Ask someone about the best decade for music and chances are they’ll look back at their adolescence. Baby boomers believe the greatest music hits were created before 1970. Millennials hold up the 1990s as an exemplar. And for Generation Z, it’s after 2010.
But after conducting a new study on Gen Z’s formative experiences, I’m wondering whether their teenage years might be considerably different—and less positive—than those of previous generations, musical nostalgia notwithstanding.
Gen Zers experience major life milestones much later in life. In previous generations, dating and relationships were quintessential parts of the teen experience. Less so for Gen Z. Fifty-six percent of Gen Z adults say they had a boyfriend or girlfriend as a teenager, compared to 76 percent of Generation X and 78 percent of baby boomers. Young adults today are also less likely to have worked as teens. Eighty-two percent of baby boomers report that they worked a part-time job during their teenage years, compared to only 58 percent of Gen Z.
Only 42 percent of Gen Z men say they participated in outdoor activities like hunting, scouting, and camping as teens—a remarkable 25-point gap between them and their baby boomer counterparts. Involvement in teen sports is also lower among Gen Z men, though Gen Z women report greater participation in youth athletics than women from previous generations.
And the list goes on. Religious participation is down, continuing a decadeslong decline. Drug and alcohol use are significantly lower as well. (While religious involvement is negatively related to drug and alcohol use for older generations, for Gen Z these two activities are not connected.) Most concerningly, loneliness and disconnection are more common features of teen life. Sixty-one percent of Gen Z adults say they felt lonely often during at least some part of their teen years, compared to only 36 percent of baby boomers. Teen therapy is up too.
There isn’t a single factor responsible for these changes in teenage experiences, but the role of technology undeniably looms large.
The rise of smartphone-enabled social media dramatically changed how young people communicate with each other, access information, and think about themselves and their peers. A growing body of research has found social media contributes to mental health problems, especially in teen girls. Social media also profoundly reduces incentives to spend time with people out in the world. It’s certainly no accident that Gen Z spent less in-person time with friends than any previous generation. The pandemic invariably played a part in all of this, but social media is exerting an even stronger and more sustained influence on teen socializing.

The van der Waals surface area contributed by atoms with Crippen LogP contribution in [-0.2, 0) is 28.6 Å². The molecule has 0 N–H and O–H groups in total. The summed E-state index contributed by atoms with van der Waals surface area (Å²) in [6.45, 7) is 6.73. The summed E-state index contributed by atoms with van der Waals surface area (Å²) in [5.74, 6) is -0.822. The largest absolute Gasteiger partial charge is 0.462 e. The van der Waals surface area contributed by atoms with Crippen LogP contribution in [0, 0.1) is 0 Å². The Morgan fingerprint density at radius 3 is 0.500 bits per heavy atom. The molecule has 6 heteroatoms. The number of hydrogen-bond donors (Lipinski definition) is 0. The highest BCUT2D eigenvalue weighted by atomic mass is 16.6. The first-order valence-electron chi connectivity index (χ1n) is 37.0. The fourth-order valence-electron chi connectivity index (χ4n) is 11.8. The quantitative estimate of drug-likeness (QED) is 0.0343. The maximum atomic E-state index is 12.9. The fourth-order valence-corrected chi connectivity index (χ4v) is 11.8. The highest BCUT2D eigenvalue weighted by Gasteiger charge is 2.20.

Parenting behavior has also significantly affected the teen experience. Americans are having smaller families and investing much more time and energy into their children than ever before. As I’ve written before, investing an inordinate amount of time and energy in this or that enrichment activity is probably not a good thing.
Not surprisingly, Gen Z adults, and especially Gen Z women, are more likely to have taken private art or music classes than previous generations. More than one-third of Gen Z women report having been enrolled in private art or music classes during their teen years. Private tutoring and intensive travel sports have become more common as well, especially among more affluent households.
Many parents have helped their kids develop college-bound CVs by emphasizing enrichment activities and curating unique experiences. But this comes at the expense of time spent hanging out, dating, and working—messy and sometimes difficult experiences that are nevertheless invaluable.
Partly as a result, friends play a less central role in the lives of today’s teens than they once did, especially for boys. In 1990, nearly half of young men said that the first person they would turn to when facing a personal problem would be a buddy. Half as many do so today. Young men now are more likely to turn to their parents than their friends.
The United States has a strong tradition of older people fretting about the moral standards, work ethic, and popular tastes of young people. It’s quite possible that as a Gen Xer, I am simply engaged in the time-honored pursuit of hand-wringing about the youth.
Still, it’s worth considering whether Gen Z is missing out on some pretty fundamental experiences. Typically, when I ask elder millennials and Gen Xers about this, they express relief that their youth was spent without smartphones recording every embarrassing or mundane moment. Gen X, who spent their entire adolescence free from social media, spent the most time hanging out with friends in person.
Members of Gen Z are hardly oblivious to the impact technology has had on their teen years. It may well be that 20 years from now Gen Z looks back appreciatively on the way technology and social media shaped their adolescent experiences. But given what we know about the impact of technology on teen loneliness, social disconnection, and anxiety, it’s quite possible that their feelings will be less rosy.